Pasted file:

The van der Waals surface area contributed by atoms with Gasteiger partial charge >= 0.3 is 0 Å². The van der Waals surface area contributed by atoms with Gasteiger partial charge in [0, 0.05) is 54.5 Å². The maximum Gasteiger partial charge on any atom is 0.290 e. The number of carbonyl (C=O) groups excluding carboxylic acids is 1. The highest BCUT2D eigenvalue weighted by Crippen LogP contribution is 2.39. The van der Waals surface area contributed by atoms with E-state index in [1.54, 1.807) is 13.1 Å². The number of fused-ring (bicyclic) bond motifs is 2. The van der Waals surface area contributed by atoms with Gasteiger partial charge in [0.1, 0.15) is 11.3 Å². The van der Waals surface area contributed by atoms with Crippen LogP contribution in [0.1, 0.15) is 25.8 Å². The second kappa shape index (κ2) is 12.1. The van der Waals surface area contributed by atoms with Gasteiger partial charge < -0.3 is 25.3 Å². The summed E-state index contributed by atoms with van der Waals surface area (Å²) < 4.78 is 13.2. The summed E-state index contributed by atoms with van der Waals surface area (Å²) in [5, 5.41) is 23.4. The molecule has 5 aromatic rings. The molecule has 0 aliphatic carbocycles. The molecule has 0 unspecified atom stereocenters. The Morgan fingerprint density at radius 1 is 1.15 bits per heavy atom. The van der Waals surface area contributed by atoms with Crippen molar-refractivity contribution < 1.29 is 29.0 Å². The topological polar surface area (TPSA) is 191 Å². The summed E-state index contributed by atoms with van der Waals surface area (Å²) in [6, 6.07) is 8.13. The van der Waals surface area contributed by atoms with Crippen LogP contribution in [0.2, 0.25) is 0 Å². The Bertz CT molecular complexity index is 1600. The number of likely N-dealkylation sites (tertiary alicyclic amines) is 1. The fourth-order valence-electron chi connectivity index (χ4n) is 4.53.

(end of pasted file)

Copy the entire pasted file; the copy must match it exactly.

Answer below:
The van der Waals surface area contributed by atoms with Gasteiger partial charge >= 0.3 is 0 Å². The van der Waals surface area contributed by atoms with Gasteiger partial charge in [0, 0.05) is 54.5 Å². The maximum Gasteiger partial charge on any atom is 0.290 e. The number of carbonyl (C=O) groups excluding carboxylic acids is 1. The highest BCUT2D eigenvalue weighted by Crippen LogP contribution is 2.39. The van der Waals surface area contributed by atoms with E-state index in [1.54, 1.807) is 13.1 Å². The number of fused-ring (bicyclic) bond motifs is 2. The van der Waals surface area contributed by atoms with Gasteiger partial charge in [0.1, 0.15) is 11.3 Å². The van der Waals surface area contributed by atoms with Crippen LogP contribution in [0.1, 0.15) is 25.8 Å². The second kappa shape index (κ2) is 12.1. The van der Waals surface area contributed by atoms with Gasteiger partial charge < -0.3 is 25.3 Å². The summed E-state index contributed by atoms with van der Waals surface area (Å²) < 4.78 is 13.2. The summed E-state index contributed by atoms with van der Waals surface area (Å²) in [5, 5.41) is 23.4. The molecule has 5 aromatic rings. The molecule has 0 aliphatic carbocycles. The molecule has 0 unspecified atom stereocenters. The Morgan fingerprint density at radius 1 is 1.15 bits per heavy atom. The van der Waals surface area contributed by atoms with Crippen molar-refractivity contribution < 1.29 is 29.0 Å². The topological polar surface area (TPSA) is 191 Å². The summed E-state index contributed by atoms with van der Waals surface area (Å²) in [6, 6.07) is 8.13. The van der Waals surface area contributed by atoms with Crippen LogP contribution in [0.2, 0.25) is 0 Å². The Bertz CT molecular complexity index is 1600. The number of likely N-dealkylation sites (tertiary alicyclic amines) is 1. The fourth-order valence-electron chi connectivity index (χ4n) is 4.53.